Characterization of the anticipated synchronization regime in the coupled FitzHugh--Nagumo model for neurons

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    We characterize numerically the regime of anticipated synchronization in the coupled FitzHugh-Nagumo model for neurons. We consider two neurons, coupled unidirectionally (in a master-slave configuration), subject to the same random external forcing and with a recurrent inhibitory delayed connection in the slave neuron. We show that the scheme leads to anticipated synchronization, a regime in which the slave neuron fires the same train of pulses as the master neuron, but earlier in time. We characterize the synchronization in the parameter space (coupling strength, anticipation time) and introduce several quantities to measure the degree of synchronization.Comment: 8 pages. Proceedings of the conference on "Stochastic Systems: From Randomness to"Complexit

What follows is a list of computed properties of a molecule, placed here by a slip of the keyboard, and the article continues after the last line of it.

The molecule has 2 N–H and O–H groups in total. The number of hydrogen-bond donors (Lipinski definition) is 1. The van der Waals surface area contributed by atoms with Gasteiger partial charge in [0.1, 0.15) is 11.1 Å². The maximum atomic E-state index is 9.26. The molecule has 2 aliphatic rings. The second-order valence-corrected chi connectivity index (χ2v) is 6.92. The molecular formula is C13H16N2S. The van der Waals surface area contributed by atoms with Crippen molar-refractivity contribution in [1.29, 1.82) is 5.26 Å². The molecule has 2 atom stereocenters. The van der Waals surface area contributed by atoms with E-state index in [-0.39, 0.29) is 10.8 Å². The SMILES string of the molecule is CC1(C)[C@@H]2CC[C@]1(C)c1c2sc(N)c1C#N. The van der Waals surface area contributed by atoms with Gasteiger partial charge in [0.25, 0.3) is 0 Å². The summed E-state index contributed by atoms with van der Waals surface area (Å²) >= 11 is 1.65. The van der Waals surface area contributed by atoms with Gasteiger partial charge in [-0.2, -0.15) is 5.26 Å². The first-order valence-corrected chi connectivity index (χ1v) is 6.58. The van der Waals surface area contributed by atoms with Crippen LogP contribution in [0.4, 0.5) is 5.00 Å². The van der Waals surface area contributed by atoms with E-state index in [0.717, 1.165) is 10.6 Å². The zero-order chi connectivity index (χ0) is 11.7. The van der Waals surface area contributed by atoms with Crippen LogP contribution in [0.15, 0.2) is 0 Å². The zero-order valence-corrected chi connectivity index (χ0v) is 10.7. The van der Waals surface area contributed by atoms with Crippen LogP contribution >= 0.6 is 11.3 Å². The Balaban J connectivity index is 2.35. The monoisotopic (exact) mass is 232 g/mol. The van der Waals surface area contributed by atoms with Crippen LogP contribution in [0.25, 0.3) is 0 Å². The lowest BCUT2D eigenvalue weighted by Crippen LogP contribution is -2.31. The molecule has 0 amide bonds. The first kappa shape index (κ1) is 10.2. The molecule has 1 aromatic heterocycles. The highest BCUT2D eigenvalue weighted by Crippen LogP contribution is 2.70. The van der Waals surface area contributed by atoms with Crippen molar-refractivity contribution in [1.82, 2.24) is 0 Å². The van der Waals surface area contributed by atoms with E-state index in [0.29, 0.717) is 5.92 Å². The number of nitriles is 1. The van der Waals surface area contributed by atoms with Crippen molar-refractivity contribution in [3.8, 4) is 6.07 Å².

Tagging, Folksonomy & Co - Renaissance of Manual Indexing?

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    This paper gives an overview of current trends in manual indexing on the Web. Along with a general rise of user generated content there are more and more tagging systems that allow users to annotate digital resources with tags (keywords) and share their annotations with other users. Tagging is frequently seen in contrast to traditional knowledge organization systems or as something completely new. This paper shows that tagging should better be seen as a popular form of manual indexing on the Web. Difference between controlled and free indexing blurs with sufficient feedback mechanisms. A revised typology of tagging systems is presented that includes different user roles and knowledge organization systems with hierarchical relationships and vocabulary control. A detailed bibliography of current research in collaborative tagging is included.Comment: Preprint. 12 pages, 1 figure, 54 reference

    Binary Evolution Constraints from Luminosity Functions of LMXBs